John Adams

Chairman Dances: “Foxtrot for Orchestra”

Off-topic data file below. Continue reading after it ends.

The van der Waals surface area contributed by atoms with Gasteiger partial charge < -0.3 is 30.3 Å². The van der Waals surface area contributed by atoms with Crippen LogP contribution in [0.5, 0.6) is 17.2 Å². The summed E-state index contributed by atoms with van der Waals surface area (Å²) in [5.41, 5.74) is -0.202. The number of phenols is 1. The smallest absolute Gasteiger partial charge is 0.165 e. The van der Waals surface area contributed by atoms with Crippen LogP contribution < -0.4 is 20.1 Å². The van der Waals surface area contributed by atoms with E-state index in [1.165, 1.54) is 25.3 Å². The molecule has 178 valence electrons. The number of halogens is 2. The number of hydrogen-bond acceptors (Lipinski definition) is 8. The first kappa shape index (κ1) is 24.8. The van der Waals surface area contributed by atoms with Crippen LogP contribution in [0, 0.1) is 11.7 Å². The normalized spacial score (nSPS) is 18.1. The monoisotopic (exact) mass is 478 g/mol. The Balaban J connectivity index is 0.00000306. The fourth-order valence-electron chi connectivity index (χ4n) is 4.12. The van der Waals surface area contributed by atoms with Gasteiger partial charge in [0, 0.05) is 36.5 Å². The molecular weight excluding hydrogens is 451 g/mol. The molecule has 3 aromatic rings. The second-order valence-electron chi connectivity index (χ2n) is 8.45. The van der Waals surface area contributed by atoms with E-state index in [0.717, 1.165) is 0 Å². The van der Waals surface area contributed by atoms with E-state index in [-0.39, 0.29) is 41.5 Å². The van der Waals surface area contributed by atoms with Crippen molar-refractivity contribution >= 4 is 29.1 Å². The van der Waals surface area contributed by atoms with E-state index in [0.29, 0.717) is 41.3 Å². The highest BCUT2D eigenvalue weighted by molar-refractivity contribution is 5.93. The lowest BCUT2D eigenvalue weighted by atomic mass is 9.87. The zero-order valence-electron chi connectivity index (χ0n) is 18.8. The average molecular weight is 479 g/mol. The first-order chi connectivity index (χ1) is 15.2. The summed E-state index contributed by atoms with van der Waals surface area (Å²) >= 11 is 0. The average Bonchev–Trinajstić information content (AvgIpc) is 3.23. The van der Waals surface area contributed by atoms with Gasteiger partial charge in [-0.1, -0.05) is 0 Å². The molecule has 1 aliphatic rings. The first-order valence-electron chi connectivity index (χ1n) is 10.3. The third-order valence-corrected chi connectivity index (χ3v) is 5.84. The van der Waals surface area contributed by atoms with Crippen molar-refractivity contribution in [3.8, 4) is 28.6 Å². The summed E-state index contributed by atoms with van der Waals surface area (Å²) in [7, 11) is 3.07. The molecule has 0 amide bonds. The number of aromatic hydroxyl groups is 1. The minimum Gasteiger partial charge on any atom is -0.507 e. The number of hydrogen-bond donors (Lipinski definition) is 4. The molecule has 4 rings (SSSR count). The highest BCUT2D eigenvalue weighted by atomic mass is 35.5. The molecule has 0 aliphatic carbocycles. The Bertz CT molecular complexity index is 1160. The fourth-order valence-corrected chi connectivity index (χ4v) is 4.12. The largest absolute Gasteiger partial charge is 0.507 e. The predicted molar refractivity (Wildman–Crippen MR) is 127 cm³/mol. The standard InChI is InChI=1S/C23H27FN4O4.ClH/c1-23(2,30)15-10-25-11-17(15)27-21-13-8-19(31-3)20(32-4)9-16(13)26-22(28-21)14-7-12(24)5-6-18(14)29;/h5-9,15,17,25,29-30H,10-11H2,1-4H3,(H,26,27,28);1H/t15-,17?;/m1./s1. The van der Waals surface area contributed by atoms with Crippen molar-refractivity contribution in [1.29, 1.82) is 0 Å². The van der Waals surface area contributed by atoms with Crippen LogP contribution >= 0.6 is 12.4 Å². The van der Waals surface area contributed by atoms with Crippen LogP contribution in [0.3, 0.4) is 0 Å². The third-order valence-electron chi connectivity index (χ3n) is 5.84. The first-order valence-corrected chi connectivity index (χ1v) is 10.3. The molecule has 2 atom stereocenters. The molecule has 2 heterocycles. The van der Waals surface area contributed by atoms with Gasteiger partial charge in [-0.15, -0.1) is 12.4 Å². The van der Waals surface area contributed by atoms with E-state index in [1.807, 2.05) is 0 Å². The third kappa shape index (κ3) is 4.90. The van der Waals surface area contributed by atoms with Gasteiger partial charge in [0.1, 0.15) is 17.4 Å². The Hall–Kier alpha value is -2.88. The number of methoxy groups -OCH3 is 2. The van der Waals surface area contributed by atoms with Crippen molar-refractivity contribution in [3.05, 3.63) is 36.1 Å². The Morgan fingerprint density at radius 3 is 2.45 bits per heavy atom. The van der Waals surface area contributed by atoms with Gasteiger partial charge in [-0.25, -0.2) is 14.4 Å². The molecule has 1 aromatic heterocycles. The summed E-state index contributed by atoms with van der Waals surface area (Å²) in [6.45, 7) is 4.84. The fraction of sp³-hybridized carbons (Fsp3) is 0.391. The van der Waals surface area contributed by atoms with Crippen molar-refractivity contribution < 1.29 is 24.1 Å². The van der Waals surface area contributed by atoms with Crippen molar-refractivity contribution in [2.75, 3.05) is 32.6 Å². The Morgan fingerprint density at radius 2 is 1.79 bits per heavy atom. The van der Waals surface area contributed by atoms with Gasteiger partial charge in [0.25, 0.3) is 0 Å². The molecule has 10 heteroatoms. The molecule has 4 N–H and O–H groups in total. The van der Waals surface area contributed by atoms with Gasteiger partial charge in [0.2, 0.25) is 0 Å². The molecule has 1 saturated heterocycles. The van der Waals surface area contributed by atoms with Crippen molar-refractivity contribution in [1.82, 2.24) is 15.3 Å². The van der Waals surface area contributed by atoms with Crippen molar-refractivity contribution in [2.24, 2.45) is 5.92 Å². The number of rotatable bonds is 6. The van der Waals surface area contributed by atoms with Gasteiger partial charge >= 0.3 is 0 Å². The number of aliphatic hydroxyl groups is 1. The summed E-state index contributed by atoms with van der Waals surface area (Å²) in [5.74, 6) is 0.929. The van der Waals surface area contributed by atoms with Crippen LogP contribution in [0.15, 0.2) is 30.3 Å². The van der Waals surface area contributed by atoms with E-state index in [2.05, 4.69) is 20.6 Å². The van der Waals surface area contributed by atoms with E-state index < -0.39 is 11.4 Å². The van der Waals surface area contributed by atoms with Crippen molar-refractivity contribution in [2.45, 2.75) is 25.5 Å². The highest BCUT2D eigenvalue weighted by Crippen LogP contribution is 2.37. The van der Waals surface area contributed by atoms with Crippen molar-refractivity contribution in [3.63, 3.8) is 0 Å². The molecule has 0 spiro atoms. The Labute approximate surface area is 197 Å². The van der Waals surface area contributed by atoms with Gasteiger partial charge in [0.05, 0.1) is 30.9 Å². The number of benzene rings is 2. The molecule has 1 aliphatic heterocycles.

This composition is a brilliant little piece that, despite its evident attractiveness, doesn’t quite convey the significance of its composer. Adams is perhaps the most important and distinguished composer of our time. Many critics hail him as the clear successor to the mantle of Aaron Copland, and they have ample reason to do so. One respected writer deemed him “ . . . the exemplary American composer,” dismissing the music of Samuel Barber as too “genteel,” that of Charles Ives as too “ornery,” Bernstein’s as too “inconsistent,” and Elliot Carter’s as too “ugly.” No American composer of the last quarter century or so has composed so many significant works, so well received by both critics and the broader audiences, as has he.